"My husband killed JonBenét Ramsey!" That's the bombshell confession of the widow of an Indiana man "obsessed" with the child pageant queen, whose murder has remained America's greatest unsolved mystery — until NOW!
In a jaw-dropping world exclusive investigation provided to RadarOnline.com, The National ENQUIRER traveled to six states, interviewed dozens of sources, worked alongside detectives and uncovered new witnesses to crack the cold case after 21 years.
Courageous Charlotte Hey, 85, broke her silence for the first time to finger her unhinged ex-husband, Glenn Meyer, as JonBenét's murderer.
"I believe my husband killed JonBenét, I knew he was capable of it," Charlotte told The ENQUIRER exclusively.
"When I asked him if he murdered her, he would just smile at me. He wouldn't deny it."
Charlotte married Meyer in 1960 but left him in 1966. They were on and off in the decades that followed and reconnected before the murder. They divorced in 2002.
At the time of the murder, Meyer was secretly living in the basement of a home across the street from the Ramseys in Boulder, Colo., and later built a shrine to the slain child using pictures and newspaper clippings, sources said.
His handwriting matched the ransom note found in the Ramsey home, and cops considered him a suspect.
In emails to The ENQUIRER, JonBenét's father, John Ramsey, told how Meyer turned up at his house uninvited when the family hosted a party on Dec. 23, 1996 — two days before her murder.
"Yes, Glenn Meyer was of interest at some point," John told The ENQUIRER via email on Jan. 15.
"I do recall him coming to our door the night of our family Christmas party, which was just before Christmas. I don't remember why. Up to that point we did not know he was living across the street in the basement."
A new witness made a deathbed confession that she saw Meyer on the Ramsey property on the night of JonBenét's murder.
Meyer battled mental illness, was drowning in debt at the time of the murder, and had a history of violence. Court documents obtained by The ENQUIRER show Meyer was arrested for a 1991 assault in a domestic violence case, and was ordered to attend anger counseling courses.
In August 1995, he was sued for owing more than $24,000, and subpoenaed to appear in Boulder County court in October 1996 — two months before the murder.
The creep also had a vicious streak — especially toward young girls.
"He was violent with my little girl. She was in the fourth grade and he gave her such a horrible spanking," Charlotte told The ENQUIRER.
"I told him to stop but he wouldn't. A lot of times he was cruel to my kids. They were afraid of him. I was scared of him!"
The beast even walloped her one-year-old granddaughter while she was sitting in a high chair!
"The scary thing is, Meyer had a history of abusive and deranged behavior, yet somehow he ends up living in the basement of JonBenét's elderly babysitters, Joe and Betty Barnhill," a source said. "It was easy access."
JonBenét was six years old when she was sexually violated and strangled inside her family's ritzy home.
Cops suspect the killer broke a basement window, crept into the house, slipped up to the bedroom where JonBenét was sleeping, and knocked her out with a stun gun.
She was carried to the basement, bound, silenced with duct tape, molested, strangled with a garrote and smashed in the head with a baseball bat.
Investigators linked Meyer to the murder through the bizarre three-page ransom note found before JonBenét's body was discovered in the basement.
A demand of $118,000 was written on a legal pad found in the house and signed "SBTC."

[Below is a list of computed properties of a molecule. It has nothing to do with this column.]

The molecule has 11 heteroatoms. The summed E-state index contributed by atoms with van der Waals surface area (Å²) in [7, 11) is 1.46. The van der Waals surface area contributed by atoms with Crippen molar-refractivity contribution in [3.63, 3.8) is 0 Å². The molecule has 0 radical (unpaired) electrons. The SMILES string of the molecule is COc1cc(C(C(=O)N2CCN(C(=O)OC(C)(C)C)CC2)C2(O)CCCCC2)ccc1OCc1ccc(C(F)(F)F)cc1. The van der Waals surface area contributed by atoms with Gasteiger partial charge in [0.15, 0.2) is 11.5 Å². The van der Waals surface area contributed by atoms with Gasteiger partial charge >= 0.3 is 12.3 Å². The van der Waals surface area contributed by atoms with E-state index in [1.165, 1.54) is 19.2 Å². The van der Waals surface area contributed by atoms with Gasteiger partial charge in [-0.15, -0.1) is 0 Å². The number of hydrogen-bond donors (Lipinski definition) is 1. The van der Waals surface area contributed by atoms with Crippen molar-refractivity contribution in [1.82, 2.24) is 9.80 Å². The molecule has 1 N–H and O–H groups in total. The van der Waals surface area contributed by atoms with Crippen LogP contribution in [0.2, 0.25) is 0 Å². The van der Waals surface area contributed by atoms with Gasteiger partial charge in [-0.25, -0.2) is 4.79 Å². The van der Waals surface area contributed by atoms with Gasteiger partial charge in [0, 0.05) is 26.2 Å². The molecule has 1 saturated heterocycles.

John told The ENQUIRER that Lou Smit, a former detective hired to investigate the crime, zeroed in on Meyer due to the ransom note and evidence found in the loner's basement apartment at the Barnhill home.
"Lou Smit told me there was a photo of a Navy Avenger aircraft in the basement with SBTC lettering on it, which seemed beyond coincidental," John wrote.
The explosive new evidence pointing to Meyer as JonBenét's killer is supported by the deathbed confession of a female neighbor, who claimed she saw Meyer near the Ramsey home on the night of the killing.
"She the neighbor is positive she saw Meyer approaching the house the night of the murder," Roscoe J. Clark, founder of the online group JonBenet Investigation, told The ENQUIRER.
"People were afraid of him. He would stare at children in the neighborhood. The witness said she wanted to clear her conscience before she died."
When questioned by cops, Meyer's alibi was that he had stomach flu the night of the murder. He submitted blood, DNA and hair samples, and was cleared after passing a lie detector test.
But police were unable to completely exonerate him from writing the ransom note, according to a source familiar with the case. Cops demanded Meyer submit handwriting samples because of the undeniable similarities with the ransom note.
At The ENQUIRER's request, Charlotte reviewed the ransom note, and said the handwriting resembled her ex-husband's — particularly the distinctive way he wrote the letters "G" and "Y."
Not long after JonBenét's death, Meyer fled Boulder for Indiana, where he lived in a state-run apartment complex for elderly homeless people.
That's where Meyer — who was battling dementia — decorated his room with photos of JonBenét and news clippings about her death.
"He had pictures of her, pieces of newspapers with pictures of JonBenét pasted all over the wall of that apartment," Charlotte told The ENQUIRER. "He was obsessed with that little dying girl."
Meyer's nephew, Robert Meyer, 63, defended him, saying: "I don't think he would be capable of that murder."
But Charlotte thinks otherwise.
Before he died in July 2005, Charlotte visited her former husband in the hospital.
Standing over him, she told The ENQUIRER, her only thought was: "You deserve to die, you a**hole!"
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